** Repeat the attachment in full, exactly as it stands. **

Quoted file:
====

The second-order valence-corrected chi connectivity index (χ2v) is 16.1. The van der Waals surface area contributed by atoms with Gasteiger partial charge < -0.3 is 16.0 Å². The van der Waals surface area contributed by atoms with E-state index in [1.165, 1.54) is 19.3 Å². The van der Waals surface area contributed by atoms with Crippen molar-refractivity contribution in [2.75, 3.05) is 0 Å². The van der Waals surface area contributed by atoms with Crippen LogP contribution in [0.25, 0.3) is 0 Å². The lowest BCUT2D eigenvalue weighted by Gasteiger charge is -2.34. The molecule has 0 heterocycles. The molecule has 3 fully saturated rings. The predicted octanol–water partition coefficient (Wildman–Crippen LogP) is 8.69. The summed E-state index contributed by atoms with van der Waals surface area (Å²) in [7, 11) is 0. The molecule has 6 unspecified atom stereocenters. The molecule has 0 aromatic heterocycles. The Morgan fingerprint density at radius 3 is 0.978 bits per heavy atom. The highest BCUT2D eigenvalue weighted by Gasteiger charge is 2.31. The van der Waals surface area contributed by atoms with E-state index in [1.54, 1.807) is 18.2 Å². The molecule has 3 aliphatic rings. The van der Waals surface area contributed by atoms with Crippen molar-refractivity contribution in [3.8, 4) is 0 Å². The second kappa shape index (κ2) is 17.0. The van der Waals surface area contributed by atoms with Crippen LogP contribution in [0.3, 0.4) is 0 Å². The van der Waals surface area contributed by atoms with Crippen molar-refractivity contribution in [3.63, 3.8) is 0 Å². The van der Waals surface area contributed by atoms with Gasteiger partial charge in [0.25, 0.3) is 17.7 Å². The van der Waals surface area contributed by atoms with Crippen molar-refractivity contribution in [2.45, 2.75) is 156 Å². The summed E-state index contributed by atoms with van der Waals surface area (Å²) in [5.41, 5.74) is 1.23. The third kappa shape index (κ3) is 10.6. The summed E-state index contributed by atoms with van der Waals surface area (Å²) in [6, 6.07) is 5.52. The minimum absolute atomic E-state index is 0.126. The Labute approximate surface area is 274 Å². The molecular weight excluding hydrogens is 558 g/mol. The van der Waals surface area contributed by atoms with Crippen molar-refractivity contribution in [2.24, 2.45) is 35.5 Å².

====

The second-order valence-corrected chi connectivity index (χ2v) is 16.1. The van der Waals surface area contributed by atoms with Gasteiger partial charge < -0.3 is 16.0 Å². The van der Waals surface area contributed by atoms with E-state index in [1.165, 1.54) is 19.3 Å². The van der Waals surface area contributed by atoms with Crippen molar-refractivity contribution in [2.75, 3.05) is 0 Å². The van der Waals surface area contributed by atoms with Crippen LogP contribution in [0.25, 0.3) is 0 Å². The lowest BCUT2D eigenvalue weighted by Gasteiger charge is -2.34. The molecule has 0 heterocycles. The molecule has 3 fully saturated rings. The predicted octanol–water partition coefficient (Wildman–Crippen LogP) is 8.69. The summed E-state index contributed by atoms with van der Waals surface area (Å²) in [7, 11) is 0. The molecule has 6 unspecified atom stereocenters. The molecule has 0 aromatic heterocycles. The Morgan fingerprint density at radius 3 is 0.978 bits per heavy atom. The highest BCUT2D eigenvalue weighted by Gasteiger charge is 2.31. The van der Waals surface area contributed by atoms with E-state index in [1.54, 1.807) is 18.2 Å². The molecule has 3 aliphatic rings. The van der Waals surface area contributed by atoms with Crippen molar-refractivity contribution in [3.8, 4) is 0 Å². The second kappa shape index (κ2) is 17.0. The van der Waals surface area contributed by atoms with Crippen LogP contribution in [0.3, 0.4) is 0 Å². The van der Waals surface area contributed by atoms with Crippen molar-refractivity contribution in [3.63, 3.8) is 0 Å². The van der Waals surface area contributed by atoms with Gasteiger partial charge in [0.25, 0.3) is 17.7 Å². The van der Waals surface area contributed by atoms with Crippen molar-refractivity contribution in [2.45, 2.75) is 156 Å². The summed E-state index contributed by atoms with van der Waals surface area (Å²) in [5.41, 5.74) is 1.23. The third kappa shape index (κ3) is 10.6. The summed E-state index contributed by atoms with van der Waals surface area (Å²) in [6, 6.07) is 5.52. The minimum absolute atomic E-state index is 0.126. The Labute approximate surface area is 274 Å². The molecular weight excluding hydrogens is 558 g/mol. The van der Waals surface area contributed by atoms with Crippen molar-refractivity contribution in [2.24, 2.45) is 35.5 Å².